If you thought Doctor Who: Flux’s second episode might solve some of the mysteries set up in episode one, then strap in – because while one or two details might have been cleared up in the hour-long adventure, even more strange riddles and burning questions presented themselves right alongside those sporadic answers.


What have the Mouri got to do with the Doctor and the Time Lords? Why is the Doctor hallucinating a spooky house? How does Swarm know so much about Yaz and – most crucially of all – what dirty pictures has Dan got saved in his phone?

We try our best to answer some of those questions (with mixed success) below…

How did everyone survive episode one's cliffhanger?

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"The end of the universe... I always wondered what it would feel like." – Last week's The Halloween Apocalypse ended, of course, with the Doctor and her friends trapped inside a failing TARDIS and about to be consumed by the awesome destructive power of the Flux. Jacob Anderson's Vinder, likewise, was caught up in a seemingly unsurvivable situation, the Flux bearing down on him...

Cut to the opening scenes of War of the Sontarans and the Doctor (Jodie Whittaker), Yaz (Mandip Gill) and Dan (John Bishop) find themselves alive, well and somehow transported back to 19th century Earth, while a similarly unharmed Vinder awakes within the Temple of Atropos on the planet Time. How? Erm... unclear.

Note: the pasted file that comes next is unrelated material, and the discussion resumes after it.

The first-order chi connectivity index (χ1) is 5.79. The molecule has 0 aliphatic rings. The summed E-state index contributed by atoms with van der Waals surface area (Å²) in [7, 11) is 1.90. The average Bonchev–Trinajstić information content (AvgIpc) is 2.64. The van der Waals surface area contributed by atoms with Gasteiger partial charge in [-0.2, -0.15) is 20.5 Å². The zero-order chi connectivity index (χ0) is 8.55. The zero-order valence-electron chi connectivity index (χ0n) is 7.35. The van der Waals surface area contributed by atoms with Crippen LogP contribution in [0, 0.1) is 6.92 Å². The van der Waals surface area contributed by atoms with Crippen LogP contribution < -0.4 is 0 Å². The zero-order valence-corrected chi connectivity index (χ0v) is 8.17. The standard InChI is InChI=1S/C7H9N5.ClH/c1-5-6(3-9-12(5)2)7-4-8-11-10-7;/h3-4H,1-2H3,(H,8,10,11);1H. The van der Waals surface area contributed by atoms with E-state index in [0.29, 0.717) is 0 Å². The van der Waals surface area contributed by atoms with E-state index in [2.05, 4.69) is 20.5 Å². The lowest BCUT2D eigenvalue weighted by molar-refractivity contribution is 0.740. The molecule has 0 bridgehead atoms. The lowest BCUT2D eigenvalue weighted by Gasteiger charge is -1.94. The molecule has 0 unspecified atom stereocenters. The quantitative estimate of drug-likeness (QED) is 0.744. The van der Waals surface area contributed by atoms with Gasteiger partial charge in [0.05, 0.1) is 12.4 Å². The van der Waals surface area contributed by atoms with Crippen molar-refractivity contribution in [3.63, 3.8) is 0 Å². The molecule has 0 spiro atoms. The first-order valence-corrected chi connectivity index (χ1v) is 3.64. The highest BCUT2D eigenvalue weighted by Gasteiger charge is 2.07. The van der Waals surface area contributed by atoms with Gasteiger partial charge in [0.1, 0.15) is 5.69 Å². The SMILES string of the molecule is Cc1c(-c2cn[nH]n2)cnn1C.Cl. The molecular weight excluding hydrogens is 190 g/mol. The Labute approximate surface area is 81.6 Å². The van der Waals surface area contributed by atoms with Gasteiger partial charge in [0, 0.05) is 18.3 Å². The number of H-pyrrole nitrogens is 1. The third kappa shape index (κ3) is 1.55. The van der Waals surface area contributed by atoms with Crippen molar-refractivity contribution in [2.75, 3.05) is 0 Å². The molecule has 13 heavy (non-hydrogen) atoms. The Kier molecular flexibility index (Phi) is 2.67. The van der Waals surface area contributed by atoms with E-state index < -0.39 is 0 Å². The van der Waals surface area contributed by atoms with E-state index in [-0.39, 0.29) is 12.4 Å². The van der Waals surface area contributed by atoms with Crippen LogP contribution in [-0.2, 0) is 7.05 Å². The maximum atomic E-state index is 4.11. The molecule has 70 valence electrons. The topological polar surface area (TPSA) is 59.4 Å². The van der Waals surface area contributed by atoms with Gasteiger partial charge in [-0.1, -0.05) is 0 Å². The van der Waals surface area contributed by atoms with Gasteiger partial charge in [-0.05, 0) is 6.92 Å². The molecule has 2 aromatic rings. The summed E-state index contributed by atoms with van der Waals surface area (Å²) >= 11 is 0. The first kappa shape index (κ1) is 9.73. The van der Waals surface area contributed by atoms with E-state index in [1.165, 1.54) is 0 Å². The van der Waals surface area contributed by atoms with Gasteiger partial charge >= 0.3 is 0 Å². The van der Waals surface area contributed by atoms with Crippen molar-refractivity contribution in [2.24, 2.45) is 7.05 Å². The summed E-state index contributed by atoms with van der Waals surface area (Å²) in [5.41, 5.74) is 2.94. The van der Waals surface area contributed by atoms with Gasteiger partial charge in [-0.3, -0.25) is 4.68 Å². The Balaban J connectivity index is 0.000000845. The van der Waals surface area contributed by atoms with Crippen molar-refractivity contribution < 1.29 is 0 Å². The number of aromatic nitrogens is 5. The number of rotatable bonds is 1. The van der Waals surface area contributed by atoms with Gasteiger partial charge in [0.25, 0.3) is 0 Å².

We get a brief explanation as to how Team TARDIS might've escaped certain doom ("The Lupari shield worked but the TARDIS took a hit," the Doctor suggests, with the resulting aftershock presumably sending the ship to the Crimean Peninsula in the 1850s) but how exactly Vinder survived is less clear.

Was he plucked out of time and space in the nick of time by the Priest Triangles to help repair the Mouri? If so, why him, given the Triangles didn't even know whether Vinder had the capacity to help them? Or is some other force at work here? Did Swarm (Sam Spruell) bring Vinder to the temple for the express purpose of swapping him out for one of the Mouri?

What's with the creepy house?

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A new mystery this week was the Doctor’s black-and-white vision of a strange, higgledy-piggledy house floating in a dead forest, glimpsed shortly before she woke up in the Crimea.

Is it a vision of the future, a clue to other mysteries in the series or a stand-in for something else (does the silhouette look a little like the Citadel of Gallifrey to anyone else? No?).

One thing’s for sure – after that weird Brendan stuff in series 12, no theory is too outlandish.

What caused the Flux?

Jodie Whittaker in Doctor Who: Flux

It’s still not been explicitly stated what caused the planet-eating, dog-defied wave of death known as the Flux – but we do get a few clues in this week’s episode.